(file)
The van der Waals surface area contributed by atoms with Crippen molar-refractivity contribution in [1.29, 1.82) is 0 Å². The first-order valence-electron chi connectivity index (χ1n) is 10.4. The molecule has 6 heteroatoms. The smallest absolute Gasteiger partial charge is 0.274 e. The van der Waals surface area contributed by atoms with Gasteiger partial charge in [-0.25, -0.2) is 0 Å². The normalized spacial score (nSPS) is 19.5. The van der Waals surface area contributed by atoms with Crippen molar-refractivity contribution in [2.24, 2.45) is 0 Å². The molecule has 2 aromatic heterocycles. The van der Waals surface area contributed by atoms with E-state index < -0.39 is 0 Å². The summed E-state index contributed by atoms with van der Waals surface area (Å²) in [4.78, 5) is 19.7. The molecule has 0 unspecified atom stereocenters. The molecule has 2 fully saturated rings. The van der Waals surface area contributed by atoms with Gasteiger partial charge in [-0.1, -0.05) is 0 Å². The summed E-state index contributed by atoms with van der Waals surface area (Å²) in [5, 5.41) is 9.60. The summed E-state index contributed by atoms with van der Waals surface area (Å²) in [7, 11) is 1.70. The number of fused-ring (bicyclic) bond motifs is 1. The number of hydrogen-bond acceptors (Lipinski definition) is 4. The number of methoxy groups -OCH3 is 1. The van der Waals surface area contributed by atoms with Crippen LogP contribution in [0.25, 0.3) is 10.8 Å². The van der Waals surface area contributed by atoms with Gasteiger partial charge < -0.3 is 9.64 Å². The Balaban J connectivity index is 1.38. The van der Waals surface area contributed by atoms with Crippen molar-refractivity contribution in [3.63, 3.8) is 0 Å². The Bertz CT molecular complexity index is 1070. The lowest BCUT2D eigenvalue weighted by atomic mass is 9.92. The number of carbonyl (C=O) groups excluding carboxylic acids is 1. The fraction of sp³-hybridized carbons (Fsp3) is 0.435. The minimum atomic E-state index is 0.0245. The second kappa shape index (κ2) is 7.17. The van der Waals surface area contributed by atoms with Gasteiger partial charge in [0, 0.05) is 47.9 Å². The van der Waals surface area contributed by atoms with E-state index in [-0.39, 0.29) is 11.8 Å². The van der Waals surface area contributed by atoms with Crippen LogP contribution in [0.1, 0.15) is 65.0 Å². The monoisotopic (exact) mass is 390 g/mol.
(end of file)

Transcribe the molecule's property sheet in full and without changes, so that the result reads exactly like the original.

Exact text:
The van der Waals surface area contributed by atoms with Crippen molar-refractivity contribution in [1.29, 1.82) is 0 Å². The first-order valence-electron chi connectivity index (χ1n) is 10.4. The molecule has 6 heteroatoms. The smallest absolute Gasteiger partial charge is 0.274 e. The van der Waals surface area contributed by atoms with Gasteiger partial charge in [-0.25, -0.2) is 0 Å². The normalized spacial score (nSPS) is 19.5. The van der Waals surface area contributed by atoms with Crippen molar-refractivity contribution in [2.24, 2.45) is 0 Å². The molecule has 2 aromatic heterocycles. The van der Waals surface area contributed by atoms with E-state index < -0.39 is 0 Å². The summed E-state index contributed by atoms with van der Waals surface area (Å²) in [4.78, 5) is 19.7. The molecule has 0 unspecified atom stereocenters. The molecule has 2 fully saturated rings. The van der Waals surface area contributed by atoms with Gasteiger partial charge in [-0.1, -0.05) is 0 Å². The summed E-state index contributed by atoms with van der Waals surface area (Å²) in [5, 5.41) is 9.60. The summed E-state index contributed by atoms with van der Waals surface area (Å²) in [7, 11) is 1.70. The number of fused-ring (bicyclic) bond motifs is 1. The number of hydrogen-bond acceptors (Lipinski definition) is 4. The number of methoxy groups -OCH3 is 1. The van der Waals surface area contributed by atoms with Crippen LogP contribution in [0.25, 0.3) is 10.8 Å². The van der Waals surface area contributed by atoms with Gasteiger partial charge < -0.3 is 9.64 Å². The Balaban J connectivity index is 1.38. The van der Waals surface area contributed by atoms with Crippen molar-refractivity contribution in [3.63, 3.8) is 0 Å². The Bertz CT molecular complexity index is 1070. The lowest BCUT2D eigenvalue weighted by atomic mass is 9.92. The number of carbonyl (C=O) groups excluding carboxylic acids is 1. The fraction of sp³-hybridized carbons (Fsp3) is 0.435. The minimum atomic E-state index is 0.0245. The second kappa shape index (κ2) is 7.17. The van der Waals surface area contributed by atoms with Gasteiger partial charge in [0, 0.05) is 47.9 Å². The van der Waals surface area contributed by atoms with E-state index in [-0.39, 0.29) is 11.8 Å². The van der Waals surface area contributed by atoms with Crippen LogP contribution in [0.1, 0.15) is 65.0 Å². The monoisotopic (exact) mass is 390 g/mol.